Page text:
Parking Lot Slip, Trip & Fall Accident Injuries – Pennsylvania Law
Law of Parking Lot Maintenance in Pennsylvania
Parking lot fall accidents usually involve wintery or wet weather dangers, like icy areas or crumbled or uneven areas of a walkway. In many cases, parking lot owners or managing companies may be liable for fall accidents that happen in all types of businesses including retail stores, grocery stores, apartment complexes, etc.
Winning a parking lot fall accident lawsuit in Pennsylvania depends on many variables and complex legal factors. At the outset, the two most critical factors are: 1. identifying the owner and managing company, if any, and 2. proving that the defendant (owner/operator) had knowledge of the defective condition.
Identify the Parking Lot’s Owner or Managing Company
Parking lots are often owned and maintained separately. In other words, the legal owner of the parking lot doesn’t assume maintenance duties of the parking lot. This is especially true of large buildings, like shopping malls, shopping plazas and apartment complexes.
For instance, for a shopping plaza in Pennsylvania, the parking lot and the adjoining shopping plaza may be owned by a large company. However, the owner subcontracts out maintenance of the shopping plaza building and parking lot to another company, usually a leasing company or leasing management company. That company may then contract out everyday maintenance of the parking lot to another company. In the winter, snow and ice plowing companies may also be involved.
The key is conducting a thorough investigation immediately to identify all potential parties who may be liable. Legal responsibility for the parking lot where the accident happened often depends on the contracts between the parties.
Negligence for a Parking Lot Fall Accident
Under Pennsylvania fall injury law, an injured plaintiff is required to prove that the defendant had prior knowledge of the defective condition. Knowledge can be actual or constructive.
Actual Knowledge Example
A shopper walking through a parking lot is injured when he trips and falls due to an uneven area of asphalt in the parking lot. The roots of a nearby tree have grown into the adjacent parking lot asphalt, creating a large horizontal break. Prior to this incident, the store manager had documented the problem in maintenance reports. However, no action had been taken to correct the defect or warn customers about it.
In this example, the maintenance reports clearly show that the owner had previous and actual knowledge of the problem. Other types of documents that may show prior, actual knowledge include incident or accident reports, maintenance logs, service logs, inspection reports, etc.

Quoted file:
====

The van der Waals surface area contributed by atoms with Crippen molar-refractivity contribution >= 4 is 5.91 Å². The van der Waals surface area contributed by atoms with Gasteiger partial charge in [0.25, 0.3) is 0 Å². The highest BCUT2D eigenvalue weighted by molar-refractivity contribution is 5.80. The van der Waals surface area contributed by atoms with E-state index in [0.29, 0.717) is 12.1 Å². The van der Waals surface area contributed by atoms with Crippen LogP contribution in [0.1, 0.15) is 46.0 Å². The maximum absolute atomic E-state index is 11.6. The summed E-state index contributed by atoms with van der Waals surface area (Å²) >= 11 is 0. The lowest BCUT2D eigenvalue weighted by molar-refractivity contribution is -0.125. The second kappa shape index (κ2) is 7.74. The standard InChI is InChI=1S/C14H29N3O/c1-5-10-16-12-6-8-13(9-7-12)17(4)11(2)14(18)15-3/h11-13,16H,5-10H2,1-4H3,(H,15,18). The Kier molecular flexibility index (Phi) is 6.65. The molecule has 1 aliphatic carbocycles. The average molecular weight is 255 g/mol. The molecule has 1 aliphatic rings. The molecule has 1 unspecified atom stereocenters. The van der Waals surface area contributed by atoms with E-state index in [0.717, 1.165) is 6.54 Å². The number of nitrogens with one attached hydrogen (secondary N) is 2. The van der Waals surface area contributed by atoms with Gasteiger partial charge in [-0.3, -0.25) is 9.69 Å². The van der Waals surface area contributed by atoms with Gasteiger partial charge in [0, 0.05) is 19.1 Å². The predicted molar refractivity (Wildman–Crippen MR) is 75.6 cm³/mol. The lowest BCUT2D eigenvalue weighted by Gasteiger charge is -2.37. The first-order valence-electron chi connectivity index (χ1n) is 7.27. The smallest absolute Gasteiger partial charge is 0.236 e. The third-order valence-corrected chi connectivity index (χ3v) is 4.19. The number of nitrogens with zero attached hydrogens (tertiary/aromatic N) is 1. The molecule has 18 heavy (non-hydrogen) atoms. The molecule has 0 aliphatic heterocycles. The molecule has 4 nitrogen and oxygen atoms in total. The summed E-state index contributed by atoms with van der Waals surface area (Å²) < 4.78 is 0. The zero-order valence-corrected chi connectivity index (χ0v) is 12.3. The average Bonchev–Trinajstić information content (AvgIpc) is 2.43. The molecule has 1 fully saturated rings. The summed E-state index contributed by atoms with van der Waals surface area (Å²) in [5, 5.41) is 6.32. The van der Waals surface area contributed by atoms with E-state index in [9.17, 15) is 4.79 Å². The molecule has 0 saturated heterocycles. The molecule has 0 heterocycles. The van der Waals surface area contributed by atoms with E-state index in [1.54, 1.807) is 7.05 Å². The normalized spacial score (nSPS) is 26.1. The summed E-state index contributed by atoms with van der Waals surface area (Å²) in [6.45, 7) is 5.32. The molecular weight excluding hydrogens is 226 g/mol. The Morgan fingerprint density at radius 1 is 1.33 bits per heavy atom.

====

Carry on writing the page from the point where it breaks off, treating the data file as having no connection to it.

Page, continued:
Constructive Knowledge Example
Under Pennsylvania law, any business open to the public is required to maintain the business premises (including store grounds, walkways and parking lots) in a reasonable, safe manner. This includes a duty to conduct reasonable inspections to identify dangerous conditions that pose an unreasonable risk of injury. So, a business that doesn’t conduct these inspections can be held liable for a defect. The key is proving that the defect existed for such a length of time that it’s reasonable to say the owner should have known about the problem. This is constructive knowledge.
Consider the following: A shopper drives into the parking lot of a large shopping mall. She opens her car door and steps out. The parking space is next to a raised concrete divider surrounding a planted area. The concrete divider and pavement underneath it has crumbled significantly, creating a large hole. Her foot gets stuck in the hole and she breaks her ankle.
Here, the injured plaintiff has to be able to prove that the crumbling concrete and pavement existed for such a period of time that the parking lot owner/operator should have seen it. So, pointing to the company’s internal policies about regular inspections and details about the concrete, pavement and hole will be important. How large was the hole? How often was the planted area maintained (weeded or watered)?
It’s important to note that the duty to conduct inspections of property to find dangerous conditions doesn’t apply to private property owners, even if it’s a business. For instance, a tire supply warehouse that isn’t open to the public owns a lot where it stores tires. The lot is fenced off and posted signs indicate that the lot is private property. An individual who enters the property and trips and falls isn’t going to have a valid claim that the warehouse owner had a duty to inspect the premises for dangerous conditions.
Pennsylvania Injury Lawyers – Parking Lot Injuries
Contact Namerow Law for a FREE CONSULTATION in a parking lot injury case. Namerow Law represents clients throughout the Pennsylvania area including Philadelphia and the surrounding counties. (215) 985-0777
Page last updated: June 7, 2020